Take care and keep safe

    Emma Chilton

    • patricia says

      thanks for reading it Emma. To be honest I have felt like a bystander observing the ups and downs! I didn’t want to push myself, the old habits aren’t going to work so well in this situation. I am SO looking forward to people coming back again. The kettle will be on. Keep well yourself xx

    • patricia says

      Thanks Veronica, I hope you’re keeping well down the hill. Lots to do in the garden if you’re mobile enough for that, but I’ve heard the midgies are back. Do you have Katherine with you? I’ll wave when I’m passing. Keep safe, xx

  2. Chris Smith says

    What a wonderful piece Pat. Describes many of my feelings very accurately. We’re so lucky for these views and general atmosphere and most of all………that shop!

  3. Peter McDermott says

    Lovely Patricia and beautifully written, I particularly love the phrase ‘shafts of light examine the hillsides’ :)

    • patricia says

      Thanks Peter, now waiting for the torrents of water from the sky! Hope all’s well at your end xx

  4. Rita Evans says

    So enjoyed reading your article. The sense of community, connectedness, humanity, and love of your land made my heart swell. I do hope you do more video tutorials as I enjoyed the one I was lucky enough to see on Facebook.

    • patricia says

      thanks Rita. Yes I’m feeling quite sentimental about it all from the safety of isolation from it! Will plan for more tutorials. Keep well and safe

  5. Adrian Bates says

    Hi Patricia, thanks for the glimpse of your life on the island – a different perspective, but with a common thread to which I can relate very well. I look forward to more!
    Best wishes,

    • patricia says

      Hi Adrian, thanks for reading it. The views from the window are different but the experience seems to be a shared one. All the best to you

  6. Skip Schipper says

    Good to hear of your travails and reaffirmations of the landscape that sustains you. Instead of “Lock Down” I interpret our condition as Reliable Retreat – the government, with a small G, use such ugly words to increase paranoia in the public and succeed in creating an almost science fiction landscape.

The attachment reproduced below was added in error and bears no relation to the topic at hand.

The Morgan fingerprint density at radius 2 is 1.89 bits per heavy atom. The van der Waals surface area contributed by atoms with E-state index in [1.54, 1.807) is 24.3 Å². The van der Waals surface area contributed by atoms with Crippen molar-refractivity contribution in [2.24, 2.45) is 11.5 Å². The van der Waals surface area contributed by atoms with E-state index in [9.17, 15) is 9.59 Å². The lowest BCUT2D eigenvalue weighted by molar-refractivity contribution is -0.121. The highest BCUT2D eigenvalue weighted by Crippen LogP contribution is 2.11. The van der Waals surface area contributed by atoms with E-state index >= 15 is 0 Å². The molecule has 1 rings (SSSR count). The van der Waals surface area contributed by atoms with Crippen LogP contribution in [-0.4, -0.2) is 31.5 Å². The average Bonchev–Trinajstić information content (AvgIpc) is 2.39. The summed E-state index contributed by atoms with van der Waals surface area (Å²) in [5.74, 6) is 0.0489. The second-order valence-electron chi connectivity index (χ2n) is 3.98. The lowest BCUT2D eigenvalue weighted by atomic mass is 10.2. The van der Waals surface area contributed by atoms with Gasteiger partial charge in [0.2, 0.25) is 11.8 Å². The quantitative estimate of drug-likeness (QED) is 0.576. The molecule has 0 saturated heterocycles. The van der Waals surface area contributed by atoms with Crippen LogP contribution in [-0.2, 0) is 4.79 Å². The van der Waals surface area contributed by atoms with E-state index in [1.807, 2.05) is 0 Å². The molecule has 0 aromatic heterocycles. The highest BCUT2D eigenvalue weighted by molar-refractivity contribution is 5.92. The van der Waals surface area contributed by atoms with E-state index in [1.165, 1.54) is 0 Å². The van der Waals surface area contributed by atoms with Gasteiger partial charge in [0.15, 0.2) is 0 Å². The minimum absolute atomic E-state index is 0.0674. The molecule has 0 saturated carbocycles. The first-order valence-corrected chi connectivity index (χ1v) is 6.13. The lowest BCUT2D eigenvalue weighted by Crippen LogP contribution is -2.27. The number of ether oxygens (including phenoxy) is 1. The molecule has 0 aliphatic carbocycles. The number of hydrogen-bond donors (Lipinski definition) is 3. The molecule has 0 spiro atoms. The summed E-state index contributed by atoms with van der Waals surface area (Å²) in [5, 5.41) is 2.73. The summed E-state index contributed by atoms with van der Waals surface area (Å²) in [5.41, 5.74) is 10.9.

The “Global Village” conceived by Marshal McLuhan in the 60’s didn’t work out too well and it took the Corona Virus to bring us together again and value even more the communities that are the most relevant to us all – I drink to that with a discounted Corona beer on occasion – I raise a glass to you both !

    • patricia says

      Hi Skip, There have been positives to come out of this, but I am glad my part of the global village is not a city flat with no garden. The willow keeps growing, the mountains keep eroding. Keep well,cheers to you both.

  7. Vicky Ware says

    Thanks for writing your article – I really enjoyed reading it. We are very lucky in that living in a very rural community lockdown has been no hardship for us. We always have a well stocked larder (so no panic buying) and our community (like yours and many others) always looks after the vulnerable. A few new groups have set up and everyone is pulling together. It is already bringing us all closer. I was, however, expecting to be more creative!!! Too much knocking down walls and creating veggie gardens.
    Lots of bread pots going out though!!
    Keep safe and well. Vicky & Tim x

    • patricia says

      Knocking down walls sounds like just the thing to achieve the right state of mind! I suspect the creativity will come later. Glad you’re well. Bring me a bread pot next time you’re coming to Skye, I’ve started making bread again. xx

  8. Tim ware says

    Thankyou Patricia, you provide a much needed link to the island with its many happy memories. It was with great concern that I read of the Portree outbreak.

    • patricia says

      Yes portree is an unhappy situation, it’s reminded us to remain careful. An Acarsaid has tested clear, thankfully. Glad you are well, hope to see you on Skye as soon as…